PFAS readings in Katherine council’s public pool are close to the maximum level permitted.

Recent tests have returned readings of 0.6 micrograms per litre of the chemicals in the pool.

The safety threshold is 0.7 micrograms per litre - about 10 times the acceptable limit for drinking water.

But authorities maintain it is still safe to swim.

Per- and polyfluoroalkyl substances (PFAS) are man-made compounds that have historically been used in firefighting foams used at air force bases around the country.

The Katherine Council has brought in experts to carry out water testing of the pool, according to guidelines of acceptable PFAS levels in water set by Defence.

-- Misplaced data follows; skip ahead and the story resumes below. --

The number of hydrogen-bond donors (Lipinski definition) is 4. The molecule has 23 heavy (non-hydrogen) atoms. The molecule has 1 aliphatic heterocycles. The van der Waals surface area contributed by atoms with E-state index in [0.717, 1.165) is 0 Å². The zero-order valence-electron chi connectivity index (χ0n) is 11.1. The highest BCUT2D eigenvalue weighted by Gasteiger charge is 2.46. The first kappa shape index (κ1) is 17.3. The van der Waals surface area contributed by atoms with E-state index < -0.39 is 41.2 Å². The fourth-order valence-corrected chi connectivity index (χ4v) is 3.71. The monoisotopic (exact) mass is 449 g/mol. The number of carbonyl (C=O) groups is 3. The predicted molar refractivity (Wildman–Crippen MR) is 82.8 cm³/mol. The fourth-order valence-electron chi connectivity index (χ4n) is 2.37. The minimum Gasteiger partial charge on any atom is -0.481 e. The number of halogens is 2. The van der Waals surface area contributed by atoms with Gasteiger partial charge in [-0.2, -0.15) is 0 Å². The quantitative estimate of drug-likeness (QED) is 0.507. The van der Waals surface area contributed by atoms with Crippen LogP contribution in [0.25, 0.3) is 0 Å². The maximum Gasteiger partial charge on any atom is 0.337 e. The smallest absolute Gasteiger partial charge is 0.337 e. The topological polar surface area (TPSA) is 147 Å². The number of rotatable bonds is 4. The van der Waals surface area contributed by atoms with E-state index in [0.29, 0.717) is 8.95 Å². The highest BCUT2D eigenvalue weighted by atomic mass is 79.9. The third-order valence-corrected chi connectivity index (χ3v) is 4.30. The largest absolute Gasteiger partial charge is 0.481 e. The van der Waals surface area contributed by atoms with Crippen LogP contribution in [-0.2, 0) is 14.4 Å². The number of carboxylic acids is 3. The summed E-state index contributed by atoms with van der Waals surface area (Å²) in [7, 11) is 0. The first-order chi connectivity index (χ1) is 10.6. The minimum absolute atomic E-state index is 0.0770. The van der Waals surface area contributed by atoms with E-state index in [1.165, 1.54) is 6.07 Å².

“The pool in particular, because of the readings we're getting, we want to make sure it stays within the limits,” Katherine Town Council CEO Robert Jennings said.

Mr Jennings was asked if the pool would be closed if levels hit 0.7 micrograms per litre, and said; “I would imagine the answer to that is yes”.

“The whole purpose of council being transparent and Defence working hard and the NT Government working hard is to keep our community safe, so yes, as soon as there's any danger to our community we'll take action,” he said.

The council is also testing the Katherine Hot Springs, the waste facility, and a bore and reticulation system for watering gardens.

Recent reviews have shown spikes in contamination levels around the region.